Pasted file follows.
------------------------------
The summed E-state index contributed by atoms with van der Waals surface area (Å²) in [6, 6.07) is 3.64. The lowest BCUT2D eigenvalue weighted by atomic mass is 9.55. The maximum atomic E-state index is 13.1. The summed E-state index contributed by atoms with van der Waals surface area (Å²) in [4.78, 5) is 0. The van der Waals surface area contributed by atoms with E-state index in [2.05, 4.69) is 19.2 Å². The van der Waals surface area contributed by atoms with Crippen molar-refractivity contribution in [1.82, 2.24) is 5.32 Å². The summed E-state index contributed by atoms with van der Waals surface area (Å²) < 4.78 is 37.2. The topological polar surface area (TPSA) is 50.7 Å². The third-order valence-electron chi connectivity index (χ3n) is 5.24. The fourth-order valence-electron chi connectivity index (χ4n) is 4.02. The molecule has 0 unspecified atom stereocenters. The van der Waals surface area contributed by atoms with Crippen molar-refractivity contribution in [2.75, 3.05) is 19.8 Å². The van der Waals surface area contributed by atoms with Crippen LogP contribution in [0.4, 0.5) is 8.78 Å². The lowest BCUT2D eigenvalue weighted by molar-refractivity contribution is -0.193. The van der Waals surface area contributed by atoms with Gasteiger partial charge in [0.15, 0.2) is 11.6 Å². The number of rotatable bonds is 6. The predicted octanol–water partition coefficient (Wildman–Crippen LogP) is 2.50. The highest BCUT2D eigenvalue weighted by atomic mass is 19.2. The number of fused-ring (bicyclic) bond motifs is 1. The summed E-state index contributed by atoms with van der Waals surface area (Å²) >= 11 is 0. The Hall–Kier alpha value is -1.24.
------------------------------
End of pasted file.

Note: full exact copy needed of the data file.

The summed E-state index contributed by atoms with van der Waals surface area (Å²) in [6, 6.07) is 3.64. The lowest BCUT2D eigenvalue weighted by atomic mass is 9.55. The maximum atomic E-state index is 13.1. The summed E-state index contributed by atoms with van der Waals surface area (Å²) in [4.78, 5) is 0. The van der Waals surface area contributed by atoms with E-state index in [2.05, 4.69) is 19.2 Å². The van der Waals surface area contributed by atoms with Crippen molar-refractivity contribution in [1.82, 2.24) is 5.32 Å². The summed E-state index contributed by atoms with van der Waals surface area (Å²) < 4.78 is 37.2. The topological polar surface area (TPSA) is 50.7 Å². The third-order valence-electron chi connectivity index (χ3n) is 5.24. The fourth-order valence-electron chi connectivity index (χ4n) is 4.02. The molecule has 0 unspecified atom stereocenters. The van der Waals surface area contributed by atoms with Crippen molar-refractivity contribution in [2.75, 3.05) is 19.8 Å². The van der Waals surface area contributed by atoms with Crippen LogP contribution in [0.4, 0.5) is 8.78 Å². The lowest BCUT2D eigenvalue weighted by molar-refractivity contribution is -0.193. The van der Waals surface area contributed by atoms with Gasteiger partial charge in [0.15, 0.2) is 11.6 Å². The number of rotatable bonds is 6. The predicted octanol–water partition coefficient (Wildman–Crippen LogP) is 2.50. The highest BCUT2D eigenvalue weighted by atomic mass is 19.2. The number of fused-ring (bicyclic) bond motifs is 1. The summed E-state index contributed by atoms with van der Waals surface area (Å²) >= 11 is 0. The Hall–Kier alpha value is -1.24.